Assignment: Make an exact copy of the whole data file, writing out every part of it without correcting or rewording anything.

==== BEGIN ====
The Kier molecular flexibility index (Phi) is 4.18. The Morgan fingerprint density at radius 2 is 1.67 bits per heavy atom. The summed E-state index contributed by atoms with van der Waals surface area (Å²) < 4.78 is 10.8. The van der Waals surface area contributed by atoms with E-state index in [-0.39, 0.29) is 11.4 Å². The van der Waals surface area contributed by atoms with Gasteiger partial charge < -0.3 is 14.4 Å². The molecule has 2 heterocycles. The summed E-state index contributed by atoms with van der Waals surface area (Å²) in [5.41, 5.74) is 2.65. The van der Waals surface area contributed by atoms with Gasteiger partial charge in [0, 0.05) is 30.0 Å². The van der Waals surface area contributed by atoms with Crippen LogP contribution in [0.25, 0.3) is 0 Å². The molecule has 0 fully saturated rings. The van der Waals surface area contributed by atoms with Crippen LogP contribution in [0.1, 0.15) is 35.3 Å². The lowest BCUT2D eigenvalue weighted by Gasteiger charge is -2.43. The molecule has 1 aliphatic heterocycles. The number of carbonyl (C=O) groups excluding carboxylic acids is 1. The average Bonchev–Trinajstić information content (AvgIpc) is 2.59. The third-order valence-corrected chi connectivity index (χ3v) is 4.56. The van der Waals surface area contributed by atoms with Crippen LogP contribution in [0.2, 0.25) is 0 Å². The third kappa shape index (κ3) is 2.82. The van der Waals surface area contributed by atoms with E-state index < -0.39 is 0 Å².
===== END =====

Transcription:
The Kier molecular flexibility index (Phi) is 4.18. The Morgan fingerprint density at radius 2 is 1.67 bits per heavy atom. The summed E-state index contributed by atoms with van der Waals surface area (Å²) < 4.78 is 10.8. The van der Waals surface area contributed by atoms with E-state index in [-0.39, 0.29) is 11.4 Å². The van der Waals surface area contributed by atoms with Gasteiger partial charge < -0.3 is 14.4 Å². The molecule has 2 heterocycles. The summed E-state index contributed by atoms with van der Waals surface area (Å²) in [5.41, 5.74) is 2.65. The van der Waals surface area contributed by atoms with Gasteiger partial charge in [0, 0.05) is 30.0 Å². The van der Waals surface area contributed by atoms with Crippen LogP contribution in [0.25, 0.3) is 0 Å². The molecule has 0 fully saturated rings. The van der Waals surface area contributed by atoms with Crippen LogP contribution in [0.1, 0.15) is 35.3 Å². The lowest BCUT2D eigenvalue weighted by Gasteiger charge is -2.43. The molecule has 1 aliphatic heterocycles. The number of carbonyl (C=O) groups excluding carboxylic acids is 1. The average Bonchev–Trinajstić information content (AvgIpc) is 2.59. The third-order valence-corrected chi connectivity index (χ3v) is 4.56. The van der Waals surface area contributed by atoms with Crippen LogP contribution in [0.2, 0.25) is 0 Å². The third kappa shape index (κ3) is 2.82. The van der Waals surface area contributed by atoms with E-state index < -0.39 is 0 Å².